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Evidence of local adaptation despite strong drift in a Neotropical patchily distributed bromeliad

Abstract

Both genetic drift and divergent selection are predicted to be drivers of population differentiation across patchy habitats, but the extent to which these forces act on natural populations to shape traits is strongly affected by species’ ecological features. In this study, we infer the genomic structure of Pitcairnia lanuginosa, a widespread herbaceous perennial plant with a patchy distribution. We sampled populations in the Brazilian Cerrado and the Central Andean Yungas and discovered and genotyped SNP markers using double-digest restriction-site associated DNA sequencing. In addition, we analyzed ecophysiological traits obtained from a common garden experiment and compared patterns of phenotypic and genetic divergence (PSTFST comparisons) in a subset of populations from the Cerrado. Our results from molecular analyses pointed to extremely low genetic diversity and a remarkable population differentiation, supporting a major role of genetic drift. Approximately 0.3% of genotyped SNPs were flagged as differentiation outliers by at least two distinct methods, and Bayesian generalized linear mixed models revealed a signature of isolation by environment in addition to isolation by distance for high-differentiation outlier SNPs among the Cerrado populations. PSTFST comparisons suggested divergent selection on two ecophysiological traits linked to drought tolerance. We showed that these traits vary among populations, although without any particular macro-spatial pattern, suggesting local adaptation to differences in micro-habitats. Our study shows that selection might be a relevant force, particularly for traits involved in drought stress, even for populations experiencing strong drift, which improves our knowledge on eco-evolutionary processes acting on non-continuously distributed species.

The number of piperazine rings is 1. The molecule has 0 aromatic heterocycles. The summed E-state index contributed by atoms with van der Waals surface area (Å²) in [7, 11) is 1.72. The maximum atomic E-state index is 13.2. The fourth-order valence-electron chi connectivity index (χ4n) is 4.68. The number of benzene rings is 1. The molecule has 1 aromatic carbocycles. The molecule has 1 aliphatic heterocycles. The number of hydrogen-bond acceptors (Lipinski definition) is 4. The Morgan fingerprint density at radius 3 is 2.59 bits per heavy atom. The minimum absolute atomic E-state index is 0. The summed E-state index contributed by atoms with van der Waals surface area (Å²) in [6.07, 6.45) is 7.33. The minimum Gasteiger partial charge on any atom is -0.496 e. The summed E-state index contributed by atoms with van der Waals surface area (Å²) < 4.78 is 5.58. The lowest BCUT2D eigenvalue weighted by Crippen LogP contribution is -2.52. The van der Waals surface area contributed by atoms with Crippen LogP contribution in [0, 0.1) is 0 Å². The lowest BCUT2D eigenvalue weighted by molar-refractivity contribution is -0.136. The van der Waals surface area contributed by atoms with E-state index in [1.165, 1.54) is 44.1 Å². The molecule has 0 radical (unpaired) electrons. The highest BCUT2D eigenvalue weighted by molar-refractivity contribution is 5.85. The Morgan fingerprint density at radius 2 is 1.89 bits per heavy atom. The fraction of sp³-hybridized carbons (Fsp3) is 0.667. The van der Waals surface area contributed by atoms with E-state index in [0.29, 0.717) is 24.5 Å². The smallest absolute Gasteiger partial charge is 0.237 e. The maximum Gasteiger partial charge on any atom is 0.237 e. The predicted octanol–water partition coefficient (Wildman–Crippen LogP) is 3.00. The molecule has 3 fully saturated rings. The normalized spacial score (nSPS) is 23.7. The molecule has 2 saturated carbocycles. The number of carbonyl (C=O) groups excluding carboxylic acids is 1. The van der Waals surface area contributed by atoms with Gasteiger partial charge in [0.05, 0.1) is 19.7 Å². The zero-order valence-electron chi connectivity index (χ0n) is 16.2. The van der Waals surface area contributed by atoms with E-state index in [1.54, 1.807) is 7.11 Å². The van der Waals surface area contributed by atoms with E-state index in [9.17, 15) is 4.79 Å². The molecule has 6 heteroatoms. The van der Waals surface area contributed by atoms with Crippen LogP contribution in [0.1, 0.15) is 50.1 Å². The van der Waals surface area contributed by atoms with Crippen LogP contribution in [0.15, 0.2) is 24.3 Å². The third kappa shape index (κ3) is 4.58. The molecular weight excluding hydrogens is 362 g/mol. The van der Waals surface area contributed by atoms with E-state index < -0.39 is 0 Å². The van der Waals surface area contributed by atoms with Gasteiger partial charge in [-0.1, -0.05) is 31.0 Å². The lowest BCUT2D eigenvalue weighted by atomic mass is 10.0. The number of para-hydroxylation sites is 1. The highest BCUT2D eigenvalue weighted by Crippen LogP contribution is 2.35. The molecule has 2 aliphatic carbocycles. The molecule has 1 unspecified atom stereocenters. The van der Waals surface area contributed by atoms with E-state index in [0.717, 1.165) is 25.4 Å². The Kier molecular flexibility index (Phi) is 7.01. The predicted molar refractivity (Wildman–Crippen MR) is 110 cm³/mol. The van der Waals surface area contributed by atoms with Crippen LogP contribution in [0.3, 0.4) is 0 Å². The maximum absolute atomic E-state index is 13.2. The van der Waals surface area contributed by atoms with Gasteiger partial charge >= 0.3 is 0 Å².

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Fig. 1: Population sampling and genetic structure of Pitcairnia lanuginosa as inferred by INSTRUCT analysis.
Fig. 2: Neighbor-net analysis.
Fig. 3: Candidate SNPs bearing a signal of selection.
Fig. 4: Forest plot comparing means and confidence intervals of PST for 11 phenotypic traits and neutral FST among eight Cerrado populations of Pitcairnia lanuginosa based on 1000 bootstraps.

Data availability

The PyRAD outputs generated from the de novo assembly of RAD-seq data, as well as ecophysiological data collected from the common garden experiment, are available on the Dryad Digital Repository https://doi.org/10.5061/dryad.zpc866t84. Raw reads have been deposited in the NCBI SRA database (BioProject ID: PRJNA723200; BioSample accessions: SRR14279592-SRR14279706).

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Acknowledgements

We thank S. Nazareno, M. Arakaki, and P.H. Egoavil for assisting in sampling and permission procedures, and E. Guichoux for helping in the preparation of ddRAD-seq libraries. We are also grateful to K. Holsinger and two anonymous reviewers for providing helpful comments on the earlier version of the manuscript and to the Genotoul bioinformatics platform Toulouse Midi-Pyrenees (Bioinfo Genotoul) and the Center for Scientific Computing (NCC/GridUNESP) of the São Paulo State University (UNESP) for providing computing and storage resources. This work was supported by Fundação de Apoio à Pesquisa do Estado de São Paulo (FAPESP; 2014/15588-6) and has benefited from the support of a grant from Investissement d’Avenir grants of the ANR (CEBA:ANR-10-LABX-25-01). BSSL and CJNC received scholarships from Coordenação de Aperfeiçoamento de Pessoal de Nível Superior (CAPES; code 001) and FAPESP (2014/08087-0 and 2016/04396-4). BSSL also received a LabEx COTE mobility grant and a BEPE FAPESP scholarship (2016/20273-0). CPS was funded by Conselho Nacional de Desenvolvimento Científico e Tecnológico (CNPq; 300819/2016-1). Collection and export permits were granted by SISBIO (no. 44062-1), SERFOR (RDG no. 2017-2016), IDEFLOR-Bio/PA (no. 001/15), SEMARH/GO (no. 187/2014) and IEF/MG (no. 081/2014).

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BSSL, CJNC, MH, and CPS conceived the ideas; BSSL, CJNC, LAPH, and CPS sampled the populations; BSSL, VAG, and CB collected molecular data; CJNC measured the ecophysiological traits; BSSL and CJNC analyzed the data; and BSSL, CJNC, MH, and CPS led the writing. All authors read and accepted the final version.

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Correspondence to Bárbara Simões Santos Leal.

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Leal, B.S.S., Chaves, C.J.N., Graciano, V.A. et al. Evidence of local adaptation despite strong drift in a Neotropical patchily distributed bromeliad. Heredity (2021). https://doi.org/10.1038/s41437-021-00442-9

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